Human trafficking is an elaborate crime that generally transpires over time. As will be discussed later, factors such as global political and economic instability in certain regions of the world, together with large-scale and epidemic instances of poverty and disenfranchisement of entire groups of people, contribute to making humans vulnerable victims of human trafficking.
Human trafficking is arguably one of the most profitable transnational crimes today. According to Farr (2005), the sale of human beings is believed to be a $7 to $12 billion industry and ranks third, after the sale of drugs and arms, as the most lucrative international and illegal enterprise. There are some scholars who contend, however, that human trafficking may eventually surpass the net profits yielded from the sale of drugs and weapons (Farr, 2005; Shelley, 2005). Because drugs and weapons have a finite usage while humans can be sold multiple times, profits for the sale of humans accrue seemingly infinitely depending on how many occasions a sale is made.
The sale of humans is also one of the most deplorable crimes. Yet, it is not only a 21st-century phenomenon. The exploitation of humans, including the mass transportation of people from Africa to the Americas during the 18th century, has a rich history in the United States (Bales, 2005; Gozdziak & Collett, 2005).
Although slavery was abolished in the United States with the passage of the Thirteenth Amendment in 1865, the practice of selling and exploiting the will of humans continues to occur (Bales, 2005). In fact, the United States is ranked among the top five countries where human slaves are sold and exploited for labor or sexual purposes (Mizus, Moody, Privado, & Douglas, 2003). In 2000, the United States enacted legislation to stop the sale and exploitation of human beings. The law (Victims of Trafficking and Violence Protection Act of 2000) prohibits both sex trafficking and labor trafficking.
Sex trafficking involves the recruitment, harboring, transportation, provision, or obtaining of a person for the purpose of a commercial sex act (e.g., a transaction where money or other items of value are exchanged for sexual services) in which the act is induced by force, fraud, or coercion, or in which the person forced to perform such an act is under the age of 18.
In contrast, labor trafficking is the recruitment, harboring, transportation, provision, or obtaining of a person for labor services, through the use of force, fraud, or coercion, for the purpose of subjection to involuntary servitude, peonage, debt bondage, or slavery (U.S. Department of State, 2008). While sex trafficking usually involves the forced prostitution of men, women, or children, labor trafficking can include situations where men, women, or children are forced into servitude in virtually any type of occupation such as domestic service (e.g., maids), restaurant work, janitorial work, sweatshop or factory work, and agricultural work. In simple terms, human trafficking is the sale and enslavement of human beings where, after being bought and sold multiple times, they are forced to labor against their will.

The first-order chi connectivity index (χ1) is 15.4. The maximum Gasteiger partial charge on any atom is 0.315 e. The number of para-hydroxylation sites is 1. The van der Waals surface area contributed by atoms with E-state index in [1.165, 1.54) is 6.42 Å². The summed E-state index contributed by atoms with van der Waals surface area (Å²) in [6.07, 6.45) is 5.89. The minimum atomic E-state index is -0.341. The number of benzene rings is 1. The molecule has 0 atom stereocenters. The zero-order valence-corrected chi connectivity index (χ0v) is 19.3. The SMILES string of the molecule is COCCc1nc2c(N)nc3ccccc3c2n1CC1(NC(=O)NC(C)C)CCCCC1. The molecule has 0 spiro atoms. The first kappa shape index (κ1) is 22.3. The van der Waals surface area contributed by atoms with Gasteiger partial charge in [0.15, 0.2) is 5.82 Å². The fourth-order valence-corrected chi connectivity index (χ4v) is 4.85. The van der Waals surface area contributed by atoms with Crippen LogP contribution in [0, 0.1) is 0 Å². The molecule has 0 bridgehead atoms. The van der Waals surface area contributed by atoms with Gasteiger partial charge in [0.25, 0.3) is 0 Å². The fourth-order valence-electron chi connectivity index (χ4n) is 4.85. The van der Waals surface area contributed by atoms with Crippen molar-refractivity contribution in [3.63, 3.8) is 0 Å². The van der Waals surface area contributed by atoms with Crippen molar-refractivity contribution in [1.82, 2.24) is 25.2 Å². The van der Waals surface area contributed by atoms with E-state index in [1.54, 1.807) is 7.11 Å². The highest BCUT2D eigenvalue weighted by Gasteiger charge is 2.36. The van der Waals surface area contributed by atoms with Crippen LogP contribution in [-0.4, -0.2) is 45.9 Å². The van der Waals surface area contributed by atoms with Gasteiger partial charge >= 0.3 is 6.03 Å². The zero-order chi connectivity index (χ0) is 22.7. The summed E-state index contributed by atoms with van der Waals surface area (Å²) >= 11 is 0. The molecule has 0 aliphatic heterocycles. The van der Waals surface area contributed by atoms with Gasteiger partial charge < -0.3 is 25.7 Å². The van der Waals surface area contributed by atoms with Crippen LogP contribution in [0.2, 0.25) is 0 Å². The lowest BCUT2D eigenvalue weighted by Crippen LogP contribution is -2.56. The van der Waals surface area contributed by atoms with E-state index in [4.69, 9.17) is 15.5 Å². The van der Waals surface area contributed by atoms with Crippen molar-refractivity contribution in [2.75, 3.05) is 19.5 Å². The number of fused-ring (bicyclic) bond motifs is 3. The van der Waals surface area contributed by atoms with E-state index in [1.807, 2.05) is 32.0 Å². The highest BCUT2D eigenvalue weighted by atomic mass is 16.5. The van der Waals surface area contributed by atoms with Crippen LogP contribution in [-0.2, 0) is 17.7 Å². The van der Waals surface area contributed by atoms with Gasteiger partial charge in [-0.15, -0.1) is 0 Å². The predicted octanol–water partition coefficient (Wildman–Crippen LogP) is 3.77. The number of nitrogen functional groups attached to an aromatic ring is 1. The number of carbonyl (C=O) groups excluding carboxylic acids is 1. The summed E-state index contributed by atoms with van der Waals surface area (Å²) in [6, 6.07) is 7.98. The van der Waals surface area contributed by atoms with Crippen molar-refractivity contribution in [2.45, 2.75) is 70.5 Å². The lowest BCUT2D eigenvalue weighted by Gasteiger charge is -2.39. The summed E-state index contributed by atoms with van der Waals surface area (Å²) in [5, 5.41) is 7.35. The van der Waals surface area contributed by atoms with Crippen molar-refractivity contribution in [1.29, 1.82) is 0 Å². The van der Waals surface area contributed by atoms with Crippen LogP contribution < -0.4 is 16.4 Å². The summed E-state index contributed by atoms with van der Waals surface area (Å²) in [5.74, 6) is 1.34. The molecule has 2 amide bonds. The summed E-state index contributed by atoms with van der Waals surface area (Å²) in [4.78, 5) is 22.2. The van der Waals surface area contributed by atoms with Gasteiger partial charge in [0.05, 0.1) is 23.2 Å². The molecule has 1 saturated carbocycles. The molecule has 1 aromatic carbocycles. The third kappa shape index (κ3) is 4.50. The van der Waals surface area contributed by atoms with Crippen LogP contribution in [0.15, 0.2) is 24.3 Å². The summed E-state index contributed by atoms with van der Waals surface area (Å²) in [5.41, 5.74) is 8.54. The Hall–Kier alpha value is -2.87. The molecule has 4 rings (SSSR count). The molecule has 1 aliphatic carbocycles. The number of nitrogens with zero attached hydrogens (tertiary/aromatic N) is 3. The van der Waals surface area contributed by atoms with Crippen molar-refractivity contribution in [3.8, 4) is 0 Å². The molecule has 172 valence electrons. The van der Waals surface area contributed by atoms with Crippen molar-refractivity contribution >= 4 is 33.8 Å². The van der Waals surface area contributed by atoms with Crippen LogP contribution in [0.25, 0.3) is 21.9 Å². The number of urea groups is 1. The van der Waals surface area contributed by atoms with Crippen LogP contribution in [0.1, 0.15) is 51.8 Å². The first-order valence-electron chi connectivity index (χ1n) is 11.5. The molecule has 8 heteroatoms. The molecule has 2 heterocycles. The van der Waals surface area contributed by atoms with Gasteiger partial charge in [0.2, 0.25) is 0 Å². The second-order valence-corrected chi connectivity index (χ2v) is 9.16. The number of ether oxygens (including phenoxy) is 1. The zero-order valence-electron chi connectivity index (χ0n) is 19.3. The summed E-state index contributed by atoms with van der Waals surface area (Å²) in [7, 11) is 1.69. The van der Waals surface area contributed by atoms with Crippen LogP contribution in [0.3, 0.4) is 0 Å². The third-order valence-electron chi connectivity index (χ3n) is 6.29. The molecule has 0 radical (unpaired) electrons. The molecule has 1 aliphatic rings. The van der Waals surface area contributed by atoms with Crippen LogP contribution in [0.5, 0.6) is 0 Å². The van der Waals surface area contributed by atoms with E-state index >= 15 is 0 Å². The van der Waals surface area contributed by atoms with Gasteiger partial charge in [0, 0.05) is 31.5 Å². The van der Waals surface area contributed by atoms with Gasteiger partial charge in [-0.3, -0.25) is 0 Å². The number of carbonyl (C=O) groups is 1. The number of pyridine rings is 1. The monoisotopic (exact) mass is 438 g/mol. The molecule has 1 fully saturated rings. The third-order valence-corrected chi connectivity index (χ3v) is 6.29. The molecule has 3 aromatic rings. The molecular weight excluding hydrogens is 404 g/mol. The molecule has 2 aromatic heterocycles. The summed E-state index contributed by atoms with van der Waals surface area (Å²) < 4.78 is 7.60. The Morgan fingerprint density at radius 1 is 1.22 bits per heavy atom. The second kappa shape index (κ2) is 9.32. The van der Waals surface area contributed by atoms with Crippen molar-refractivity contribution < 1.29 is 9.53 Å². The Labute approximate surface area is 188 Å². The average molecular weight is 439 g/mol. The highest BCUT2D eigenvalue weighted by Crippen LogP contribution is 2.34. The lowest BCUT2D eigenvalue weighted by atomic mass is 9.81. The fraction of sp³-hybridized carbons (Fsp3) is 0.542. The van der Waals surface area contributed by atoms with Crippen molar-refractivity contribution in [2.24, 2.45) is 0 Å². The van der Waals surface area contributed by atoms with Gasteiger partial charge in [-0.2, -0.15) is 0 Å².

Globally, 4 million people are believed to be victims of this crime each year (Farr, 2005). Nationally, the U.S. Department of State (2008) estimates that 600,000 to 800,000 people are trafficked into the United States annually. The size and scope of this worldwide concern is difficult to truly estimate. Trafficking in humans is generally a clandestine crime that tends to remain hidden from police authorities. Thus, scholars reason that more victims fall prey to this crime than is estimated by official government statistics (Laczko & Gozdziak, 2005). However, there is enough information to confirm that men, women, and children become vulnerable victims of this crime every day in virtually every country across the world.
There are many factors that contribute to this large-scale and covert problem, most of which are felt across the globe, such as economic and political instability, massive worldwide poverty, and the disenfranchisement of groups of individuals (Bales, 2005; Farr, 2005; Scully, 2001; Shelley, 2005). However, individual motivation to engage in a highly lucrative criminal enterprise coupled with law enforcement’s difficulty in identifying victims and offenders make this crime very appealing to criminals who contemplate tax-free rewards and the likelihood of apprehension. The purpose of this research paper is to present a historical and contemporary assessment of human trafficking as well as discuss ways in which victims are recruited by those who make it their livelihood to sell and enslave human beings. Factors that contribute to modern-day trafficking of humans as well as offender, victim, and consumer/customer characteristics will be identified. Finally, the difficulty in identifying victims of this crime will also be explored along with the criminal justice system’s response to human trafficking.